ICJ: Regression in the Struggle Against Impunity

15/02/2002
Press release
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Two days after the opening of the case against Milosevic in the Hague, the International Court of Justice rendered a decision that marks a signficant regression in the struggle against impunity.

The International Federation for Human Rights (FIDH) noted, with surprise and regret, the decision rendered by the International Court of Justice on 14 February 2002. The decision found that juridictional immunity of a Minister of Foreign Affairs prevails over the individual criminal responsibility of perpetrators of grave violations of human rights, thus striking a blow to the rights of victims to take legal action.

The decision relates to an international arrest warrant issued in April 2000 by a Belgian judge against Abdulaye Yerodia Ndombasi, at the time Minister of Foreign Affairs for the Democratic Republic of Congo. It is alleged that Mr Yerodia held speeches inciting racial hatred, constituting serious violations of International Humanitarian Law. The proceedings are based on the doctrine of universal jurisdiction as defined by Belgian Law of 1993.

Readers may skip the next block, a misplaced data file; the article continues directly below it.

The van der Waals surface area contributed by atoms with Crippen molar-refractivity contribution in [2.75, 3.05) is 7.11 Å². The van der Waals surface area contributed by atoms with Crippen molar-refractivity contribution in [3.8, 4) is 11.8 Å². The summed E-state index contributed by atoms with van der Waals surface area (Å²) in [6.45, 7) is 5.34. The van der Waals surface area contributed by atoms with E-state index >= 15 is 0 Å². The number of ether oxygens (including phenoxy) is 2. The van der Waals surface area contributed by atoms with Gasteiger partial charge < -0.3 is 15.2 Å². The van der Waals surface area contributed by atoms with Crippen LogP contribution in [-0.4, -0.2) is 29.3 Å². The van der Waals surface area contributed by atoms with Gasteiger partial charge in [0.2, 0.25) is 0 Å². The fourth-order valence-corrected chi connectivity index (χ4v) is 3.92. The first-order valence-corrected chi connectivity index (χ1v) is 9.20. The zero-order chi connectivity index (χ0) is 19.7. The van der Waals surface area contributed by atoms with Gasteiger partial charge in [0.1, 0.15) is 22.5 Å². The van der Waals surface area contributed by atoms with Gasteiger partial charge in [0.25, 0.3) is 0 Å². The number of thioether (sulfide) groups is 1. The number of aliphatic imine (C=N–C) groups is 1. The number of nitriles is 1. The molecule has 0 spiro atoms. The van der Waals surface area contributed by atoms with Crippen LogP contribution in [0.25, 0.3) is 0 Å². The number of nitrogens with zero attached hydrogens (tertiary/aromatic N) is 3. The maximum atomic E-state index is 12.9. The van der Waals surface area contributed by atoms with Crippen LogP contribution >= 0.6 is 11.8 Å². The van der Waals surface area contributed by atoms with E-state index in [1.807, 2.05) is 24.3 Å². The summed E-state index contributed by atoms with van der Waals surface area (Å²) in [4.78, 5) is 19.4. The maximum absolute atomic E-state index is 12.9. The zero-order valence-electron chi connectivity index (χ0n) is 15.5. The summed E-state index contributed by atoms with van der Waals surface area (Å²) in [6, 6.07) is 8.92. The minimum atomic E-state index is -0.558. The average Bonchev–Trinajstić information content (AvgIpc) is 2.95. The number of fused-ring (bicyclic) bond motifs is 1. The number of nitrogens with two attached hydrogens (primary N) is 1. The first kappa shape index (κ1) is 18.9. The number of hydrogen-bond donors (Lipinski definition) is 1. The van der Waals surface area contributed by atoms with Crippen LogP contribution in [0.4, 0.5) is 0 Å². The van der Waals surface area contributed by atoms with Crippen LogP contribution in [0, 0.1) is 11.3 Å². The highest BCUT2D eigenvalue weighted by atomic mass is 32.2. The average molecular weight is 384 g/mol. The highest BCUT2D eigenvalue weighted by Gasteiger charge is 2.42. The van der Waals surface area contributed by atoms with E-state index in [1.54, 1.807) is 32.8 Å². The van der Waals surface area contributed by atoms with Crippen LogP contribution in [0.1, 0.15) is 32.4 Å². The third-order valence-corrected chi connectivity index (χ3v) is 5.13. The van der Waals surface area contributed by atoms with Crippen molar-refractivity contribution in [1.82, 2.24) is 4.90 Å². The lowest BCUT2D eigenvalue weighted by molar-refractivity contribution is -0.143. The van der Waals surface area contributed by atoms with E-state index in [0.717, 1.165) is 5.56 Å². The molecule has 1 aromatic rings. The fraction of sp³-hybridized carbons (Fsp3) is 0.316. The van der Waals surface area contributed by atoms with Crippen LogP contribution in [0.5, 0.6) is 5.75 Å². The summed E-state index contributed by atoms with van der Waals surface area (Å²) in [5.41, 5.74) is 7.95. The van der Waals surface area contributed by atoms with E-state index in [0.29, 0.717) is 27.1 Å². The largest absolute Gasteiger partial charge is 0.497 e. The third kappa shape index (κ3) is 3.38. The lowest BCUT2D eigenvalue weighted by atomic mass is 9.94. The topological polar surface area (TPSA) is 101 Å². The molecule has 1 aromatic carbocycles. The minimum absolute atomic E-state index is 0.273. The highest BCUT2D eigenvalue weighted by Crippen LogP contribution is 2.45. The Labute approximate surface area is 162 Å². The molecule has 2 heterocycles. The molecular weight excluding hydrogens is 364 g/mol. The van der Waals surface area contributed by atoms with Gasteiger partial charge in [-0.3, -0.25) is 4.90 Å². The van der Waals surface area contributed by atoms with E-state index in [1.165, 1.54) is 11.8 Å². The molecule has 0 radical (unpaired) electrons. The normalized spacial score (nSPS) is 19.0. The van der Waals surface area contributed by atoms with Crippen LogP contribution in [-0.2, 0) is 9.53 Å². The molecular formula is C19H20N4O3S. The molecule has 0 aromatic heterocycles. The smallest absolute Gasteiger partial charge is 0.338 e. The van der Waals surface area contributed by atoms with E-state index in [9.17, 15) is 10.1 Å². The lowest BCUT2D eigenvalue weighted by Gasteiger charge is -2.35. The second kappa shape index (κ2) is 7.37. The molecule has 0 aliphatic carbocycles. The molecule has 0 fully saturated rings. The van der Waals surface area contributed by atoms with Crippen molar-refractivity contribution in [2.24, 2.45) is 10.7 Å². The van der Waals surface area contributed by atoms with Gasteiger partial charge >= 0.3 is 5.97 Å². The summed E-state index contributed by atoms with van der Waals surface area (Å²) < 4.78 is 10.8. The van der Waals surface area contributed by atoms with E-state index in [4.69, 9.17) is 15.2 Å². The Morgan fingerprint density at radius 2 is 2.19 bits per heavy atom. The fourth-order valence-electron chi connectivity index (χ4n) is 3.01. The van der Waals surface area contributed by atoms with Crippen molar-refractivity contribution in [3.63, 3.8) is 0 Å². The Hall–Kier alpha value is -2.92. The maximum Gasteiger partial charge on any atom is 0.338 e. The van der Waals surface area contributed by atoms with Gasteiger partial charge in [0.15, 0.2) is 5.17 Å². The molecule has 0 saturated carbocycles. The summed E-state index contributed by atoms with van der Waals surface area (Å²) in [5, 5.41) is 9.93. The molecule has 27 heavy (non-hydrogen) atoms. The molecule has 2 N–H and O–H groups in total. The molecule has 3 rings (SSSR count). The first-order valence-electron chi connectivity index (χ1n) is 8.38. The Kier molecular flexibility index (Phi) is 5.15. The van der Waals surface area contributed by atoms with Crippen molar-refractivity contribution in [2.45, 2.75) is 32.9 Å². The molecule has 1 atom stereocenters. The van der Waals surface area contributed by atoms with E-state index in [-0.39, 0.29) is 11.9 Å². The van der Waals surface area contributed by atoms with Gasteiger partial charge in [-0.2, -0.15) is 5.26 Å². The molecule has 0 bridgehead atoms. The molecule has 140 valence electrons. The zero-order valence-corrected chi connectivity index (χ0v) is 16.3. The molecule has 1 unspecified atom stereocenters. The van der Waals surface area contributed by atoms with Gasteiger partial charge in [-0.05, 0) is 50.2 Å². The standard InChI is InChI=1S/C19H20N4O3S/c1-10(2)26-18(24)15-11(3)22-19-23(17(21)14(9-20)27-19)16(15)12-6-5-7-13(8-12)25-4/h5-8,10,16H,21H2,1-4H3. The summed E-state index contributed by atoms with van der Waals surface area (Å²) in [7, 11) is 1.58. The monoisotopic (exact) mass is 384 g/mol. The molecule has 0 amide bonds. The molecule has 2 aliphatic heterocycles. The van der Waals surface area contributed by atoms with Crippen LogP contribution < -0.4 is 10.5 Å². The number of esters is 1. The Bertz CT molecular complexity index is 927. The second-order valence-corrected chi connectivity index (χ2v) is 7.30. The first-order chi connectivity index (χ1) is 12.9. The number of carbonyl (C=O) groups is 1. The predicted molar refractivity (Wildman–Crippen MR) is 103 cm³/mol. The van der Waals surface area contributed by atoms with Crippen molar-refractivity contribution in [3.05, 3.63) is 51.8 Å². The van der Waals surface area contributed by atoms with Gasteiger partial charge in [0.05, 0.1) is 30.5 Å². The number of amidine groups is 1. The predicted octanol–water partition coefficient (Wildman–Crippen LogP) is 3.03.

The ICJ considered that, according to Customary International Law; a Minister of Foreign Affairs enjoys immunity from criminal jurisdiction throughout the duration of his office and a total immunity from prosecution overseas. In this respect, the Court considered that there are no grounds to make a distinction between acts committed in an official capacity and those claimed to have been performed in a private capacity, nor between acts that were committed before or during the duration of office. According to the Court, that immunity extends to the most serious crimes including war crimes, crimes against humanity and genocide.

The decision is contrary to the recent evolution of International Criminal Law, defined particularly in the Statutes of the International Criminal Tribunals and the International Criminal Court. These Statutes do not recognise any jurisdictional immunity for the pepetrators of international crimes irrespective of their official nature.

This new obstacle undermines individual criminal responsibility for the most serious crimes and emphasises the urgency of the International Criminal Court’s establishment where there will be no prosecutorial immunity for perpetrators of international crimes, irrespective of the functions they perform.

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